#1
Hi, so me and my band Smash Potatoes are doing a cover of O Canada but we are making it into a blues-rock version. I have learned and tabbed out O Canada for lead but I have no clue how to make a rhythm part for it, or find out what key it is in...

Heres the tab I wrote:




Please help?
#2
Look at the key signature... no sharps or flats. Look at the music... starts on E and ends on C. Looking at all the notes I'd say it goes from E Phrygian to C Ionian but i don't know much.
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#3
Quote by metal4all
Look at the key signature... no sharps or flats. Look at the music... starts on E and ends on C. Looking at all the notes I'd say it goes from E Phrygian to C Ionian but i don't know much.


Say what?
#4
Uhh... my guess is that it goes from C major (no sharps or flats) based around the note E (which would be the mode E Phrygian) then to C Ionian (modal name for C major) because it starts on E and ends on C but i honestly don't know. I'd wait for someone smart to reply.
“Science cannot solve the ultimate mystery of nature. And that is because, in the last analysis, we ourselves are part of nature and therefore part of the mystery that we are trying to solve.”


-Max Planck

☮∞☯♥
#5
It seems to be in C major with a temporary modulation to G major and then going back. I haven't heard the song, so I have no clue about the chords though, so it might be A minor and E minor or something.
#6
G major or E minor both work. There are two sharps in the piece there, F# (11 on G String) and the G# (9 on the B strong). Those two key signatures only have F#, but that G# was a chromatic so those keys work.

Use chords that use mostly naturals, those would work like G, C, A minor, etc, etc.
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#7
You've tabbed the melody in the key of C. Note though that the Fs in bars 15-16 are both sharp (cadence is in the dominant)

Google should fairly quickly yield you a version with chords noted for accompaniment.
#8
Quote by Nick_
Note though that the Fs in bars 15-16 are both sharp (cadence is in the dominant)
What? Neither the tab nor the music have F# in those measures.

It's in C. And there are a lot of different ways to write accompaniment... feel free to take some liberty with it. (hint: for blues rock, consider re-writing it in 12/8)
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#10
Quote by Corwinoid
What? Neither the tab nor the music have F# in those measures.

It's in C. And there are a lot of different ways to write accompaniment... feel free to take some liberty with it. (hint: for blues rock, consider re-writing it in 12/8)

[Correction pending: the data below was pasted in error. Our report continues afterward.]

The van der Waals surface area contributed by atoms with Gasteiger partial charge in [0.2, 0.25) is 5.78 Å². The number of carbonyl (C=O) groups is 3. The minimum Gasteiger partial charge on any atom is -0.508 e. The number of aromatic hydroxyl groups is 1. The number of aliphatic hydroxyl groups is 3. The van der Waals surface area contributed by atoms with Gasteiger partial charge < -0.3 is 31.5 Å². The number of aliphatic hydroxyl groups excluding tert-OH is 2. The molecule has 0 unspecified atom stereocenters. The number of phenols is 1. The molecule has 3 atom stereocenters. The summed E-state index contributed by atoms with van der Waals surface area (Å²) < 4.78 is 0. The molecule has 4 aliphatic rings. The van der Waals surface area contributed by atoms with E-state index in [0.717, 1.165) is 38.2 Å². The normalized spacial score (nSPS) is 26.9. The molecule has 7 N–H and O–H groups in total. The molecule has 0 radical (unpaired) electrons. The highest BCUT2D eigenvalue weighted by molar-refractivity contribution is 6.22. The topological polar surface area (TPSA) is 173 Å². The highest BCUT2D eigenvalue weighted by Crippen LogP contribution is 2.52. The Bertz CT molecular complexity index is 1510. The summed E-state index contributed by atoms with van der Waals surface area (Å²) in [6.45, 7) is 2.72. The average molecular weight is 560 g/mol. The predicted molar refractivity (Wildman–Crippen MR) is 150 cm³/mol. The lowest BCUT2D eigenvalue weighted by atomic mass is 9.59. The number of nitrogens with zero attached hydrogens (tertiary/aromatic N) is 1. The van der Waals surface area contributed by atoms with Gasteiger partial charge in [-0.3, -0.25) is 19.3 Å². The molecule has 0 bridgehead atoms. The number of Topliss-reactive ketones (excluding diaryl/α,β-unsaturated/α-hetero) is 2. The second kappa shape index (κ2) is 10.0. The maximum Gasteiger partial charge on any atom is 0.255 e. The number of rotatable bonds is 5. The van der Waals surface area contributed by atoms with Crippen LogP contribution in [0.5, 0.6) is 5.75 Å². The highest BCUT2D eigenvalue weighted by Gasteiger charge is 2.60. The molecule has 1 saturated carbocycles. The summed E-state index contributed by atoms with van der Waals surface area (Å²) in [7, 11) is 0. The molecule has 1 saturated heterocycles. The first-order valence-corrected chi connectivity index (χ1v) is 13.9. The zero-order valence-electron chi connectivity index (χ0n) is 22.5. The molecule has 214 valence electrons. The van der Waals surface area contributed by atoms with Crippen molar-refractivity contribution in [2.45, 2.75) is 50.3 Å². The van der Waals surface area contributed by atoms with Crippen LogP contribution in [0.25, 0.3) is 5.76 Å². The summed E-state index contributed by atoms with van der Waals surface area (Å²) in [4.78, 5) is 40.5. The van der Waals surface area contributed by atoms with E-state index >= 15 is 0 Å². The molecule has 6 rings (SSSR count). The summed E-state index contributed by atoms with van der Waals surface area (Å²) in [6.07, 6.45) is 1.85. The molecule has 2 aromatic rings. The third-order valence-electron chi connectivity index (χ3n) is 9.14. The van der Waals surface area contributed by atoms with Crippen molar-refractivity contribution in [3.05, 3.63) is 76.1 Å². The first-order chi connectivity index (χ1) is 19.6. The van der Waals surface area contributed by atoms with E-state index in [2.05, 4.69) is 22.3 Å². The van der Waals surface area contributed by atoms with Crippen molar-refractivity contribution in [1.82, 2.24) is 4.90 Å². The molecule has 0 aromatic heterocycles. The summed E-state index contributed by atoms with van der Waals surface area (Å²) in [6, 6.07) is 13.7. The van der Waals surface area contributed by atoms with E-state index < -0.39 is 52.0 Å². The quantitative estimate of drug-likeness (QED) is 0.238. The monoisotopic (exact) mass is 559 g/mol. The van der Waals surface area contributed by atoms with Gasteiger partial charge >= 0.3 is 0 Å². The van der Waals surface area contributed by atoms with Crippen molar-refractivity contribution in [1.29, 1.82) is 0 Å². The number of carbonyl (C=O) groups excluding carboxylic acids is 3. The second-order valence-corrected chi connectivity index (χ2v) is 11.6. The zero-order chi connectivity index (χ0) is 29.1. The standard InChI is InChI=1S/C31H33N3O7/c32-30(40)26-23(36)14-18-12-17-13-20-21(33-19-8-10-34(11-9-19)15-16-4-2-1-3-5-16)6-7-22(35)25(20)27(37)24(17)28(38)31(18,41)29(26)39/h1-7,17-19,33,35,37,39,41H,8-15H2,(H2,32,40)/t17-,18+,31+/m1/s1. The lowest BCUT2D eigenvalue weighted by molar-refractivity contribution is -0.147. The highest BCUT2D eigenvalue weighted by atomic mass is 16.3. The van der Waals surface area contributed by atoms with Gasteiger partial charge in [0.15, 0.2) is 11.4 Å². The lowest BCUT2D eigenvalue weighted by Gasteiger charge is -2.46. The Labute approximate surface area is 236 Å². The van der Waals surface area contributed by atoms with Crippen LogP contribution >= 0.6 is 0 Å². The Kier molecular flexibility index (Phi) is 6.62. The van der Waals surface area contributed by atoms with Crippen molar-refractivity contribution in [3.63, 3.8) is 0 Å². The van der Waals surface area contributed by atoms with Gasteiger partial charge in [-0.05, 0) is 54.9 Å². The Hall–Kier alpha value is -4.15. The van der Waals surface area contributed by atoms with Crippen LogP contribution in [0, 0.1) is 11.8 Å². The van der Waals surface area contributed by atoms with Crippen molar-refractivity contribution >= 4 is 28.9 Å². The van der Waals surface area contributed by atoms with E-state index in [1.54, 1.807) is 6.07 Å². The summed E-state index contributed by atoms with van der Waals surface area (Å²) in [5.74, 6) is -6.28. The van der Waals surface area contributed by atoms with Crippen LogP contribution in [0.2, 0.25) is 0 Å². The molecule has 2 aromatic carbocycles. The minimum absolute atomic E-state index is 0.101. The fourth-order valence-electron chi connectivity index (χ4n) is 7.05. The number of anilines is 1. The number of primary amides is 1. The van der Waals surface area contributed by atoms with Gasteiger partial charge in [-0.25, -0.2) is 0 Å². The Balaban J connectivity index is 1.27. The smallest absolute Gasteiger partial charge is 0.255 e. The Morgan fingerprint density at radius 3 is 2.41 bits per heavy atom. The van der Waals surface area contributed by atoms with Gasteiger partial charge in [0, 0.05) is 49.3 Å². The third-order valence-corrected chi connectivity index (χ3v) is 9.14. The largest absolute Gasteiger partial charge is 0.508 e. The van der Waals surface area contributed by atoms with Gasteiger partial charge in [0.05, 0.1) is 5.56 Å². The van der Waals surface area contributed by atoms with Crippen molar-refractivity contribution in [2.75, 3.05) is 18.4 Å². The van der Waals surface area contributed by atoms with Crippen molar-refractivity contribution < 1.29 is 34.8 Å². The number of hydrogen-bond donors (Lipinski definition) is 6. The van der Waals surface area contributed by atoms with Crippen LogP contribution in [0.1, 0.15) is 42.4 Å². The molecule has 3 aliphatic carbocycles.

What would happen if I wrote it in 12/8?
#11
Makes the late 8ths swing 8ths, and gives a bluesy triplet feeling... and actually I'm going to retract that advice, because I can't make it sound good to give you an example either.
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#12
That's a mistake in his tab. Those bars have F#s. Trust me, I'm Canadian, I know my anthem.


I've never been a fan of 12/8 to create swing. A shuffle, maybe, but 12/8 just looks and sounds awkward in these situations.

Look up the band Big Sugar. They did a cover of O Canada that's probably similar to what you're trying to do.
#14
Quote by Nick_
Trust me, I'm Canadian...




sorry, had to
“Science cannot solve the ultimate mystery of nature. And that is because, in the last analysis, we ourselves are part of nature and therefore part of the mystery that we are trying to solve.”


-Max Planck

☮∞☯♥
#16
Shut up about Canadians lol, but he's right brothas, we know our anthem.

EDIT: Ew, there's already feet behind him.
Last edited by st.stephen at May 26, 2008,
#18
Quote by Nick_
I've never been a fan of 12/8 to create swing. A shuffle, maybe, but 12/8 just looks and sounds awkward in these situations.
A shuffle is a 12/8 piece written in 4/4.
#19
Gratuitous use of compound time irritates me. Swing, to me has never had a consistent triplet feel; I dislike the "electric blues shuffle" sound with its obnoxious backing-track metronomic rhythm section (but that's taste); from my view, the legitimate use is when the strong triple metre sound is wanted (without the omitted second third); marches, dances, I want the second beat of those triple-groupings nice and present.

Using 12/8 to try to approximate a stylistic lean always looks and sounds awkward to me. I suppose I hold a bias when I comment on it.
#21
Absolutely not.

Depending on tempo and style, it may or may not fall in between, go beyond, or even be closer to straight 8ths then the triplet quarter-eighth.

I don't consider swing a notable rhythm.
#22
I disagree that it isn't notable. I think the standard 8 8 = 4 8 (under triplet) notation is fine at the beginning, and then the specifics can be left up to the performer.

My swing always falls in triplet rhythm, but that's just me.